If you didn't already know that Brünnhilde was Wotan's daughter but not Fricka's, the contrast between the two women here would leave you in no doubt. Alwyn Mellor's Brünnhilde is all youthful vigour, and when Wotan sits her down for that long, long chat, it's no wonder she takes her time to absorb the gravity of his words, and that she can't help but follow her own headstrong trajectory. Stephanie Blythe's Fricka, meanwhile, has the sort of stately presence which makes you want to polish your shoes and stand up straight. But her love for her husband is equally forceful, and the ripples of warmth which pass between them make it difficult (even for me, Siegmund's #1 cheerleader) entirely to deplore her pleas. It doesn't hurt that Stephanie's voice seems to rise from the core of the earth, marrying storm-summoning power to plush, velvety sound.
Is there anyone I haven't mentioned yet? Oh, of course, the Valkyries! It should come as no surprise in a production as detailed as this that each of them has a distinct personality – and a sense of humour. Comic relief is a sparse commodity in the Ring, but where it even faintly exists, Stephen Wadsworth has a knack for making it work, and the Valkyries get up to all kinds of hijinks before Brünnhilde and Sieglinde show up and everything goes dark. Wendy Bryn Harmer, Suzanne Hendrix, Cecelia Hall, Luretta Bybee, Tamara Mancini, Renée Tatum, Sarah Heltzel and Jessica Klein are a fabulous Amazonian octet.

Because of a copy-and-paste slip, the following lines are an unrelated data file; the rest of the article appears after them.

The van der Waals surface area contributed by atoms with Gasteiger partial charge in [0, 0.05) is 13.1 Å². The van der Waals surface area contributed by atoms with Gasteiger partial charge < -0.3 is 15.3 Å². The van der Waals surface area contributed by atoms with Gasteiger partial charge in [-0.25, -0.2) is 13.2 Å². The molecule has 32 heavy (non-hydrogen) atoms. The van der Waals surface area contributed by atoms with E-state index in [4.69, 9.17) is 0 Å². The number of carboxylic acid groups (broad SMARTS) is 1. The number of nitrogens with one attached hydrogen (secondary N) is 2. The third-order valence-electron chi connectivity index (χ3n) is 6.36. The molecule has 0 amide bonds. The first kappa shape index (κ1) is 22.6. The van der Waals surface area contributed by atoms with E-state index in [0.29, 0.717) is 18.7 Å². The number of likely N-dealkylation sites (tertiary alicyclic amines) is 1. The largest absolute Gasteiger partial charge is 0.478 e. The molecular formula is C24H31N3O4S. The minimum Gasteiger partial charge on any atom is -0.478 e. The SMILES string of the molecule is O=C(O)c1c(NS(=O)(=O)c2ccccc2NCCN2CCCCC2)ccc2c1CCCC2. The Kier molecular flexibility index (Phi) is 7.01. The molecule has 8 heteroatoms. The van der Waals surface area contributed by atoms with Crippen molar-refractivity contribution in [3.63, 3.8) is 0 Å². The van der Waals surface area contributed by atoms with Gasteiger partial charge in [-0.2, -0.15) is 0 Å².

Now, about that vested interest. I'm telling you, Stuart is genetically hardwired to sing Siegmund. The acting, the singing, even the sword handling skills: it all just flows so naturally. If I may be so bold, I suspect this production, so deeply personalised, matches up with and enhances those innate qualities better than any other. His Siegmund is properly heroic: he's steadfast, steely and ready to fight at the drop of a hat. But he's a hero who bears the scars of years of ill treatment, and it's touching to watch him grapple with his first taste of happiness. Then there's the singing, which for once I don't even have to try and describe. Voilà.
In a perfect world there would be clips of his Winterstürme too, and the Todesverkündigung and, well, everything, but I'm not complaining. It's rare to have a document like this, especially at so early in the run, and I'm thankful to Seattle Opera for recording as much as they have. Do check out their whole set of 2013 Ring excerpts, it's an absolute treasure trove.
I should finish with another thank you, to Asher Fisch and the Seattle Opera orchestra for making my first full Ring such a monumentally moving musical experience. In Das Rheingold and Die Walküre, which I already knew well, and in my new friends Siegfried and Götterdämmerung, it has been consistently enthralling to hear an orchestra of such skill and brilliance, and a conductor who palpably lives and breathes every moment of the score. The audience greets them at the beginning of every act with rock star level applause – and who could blame them?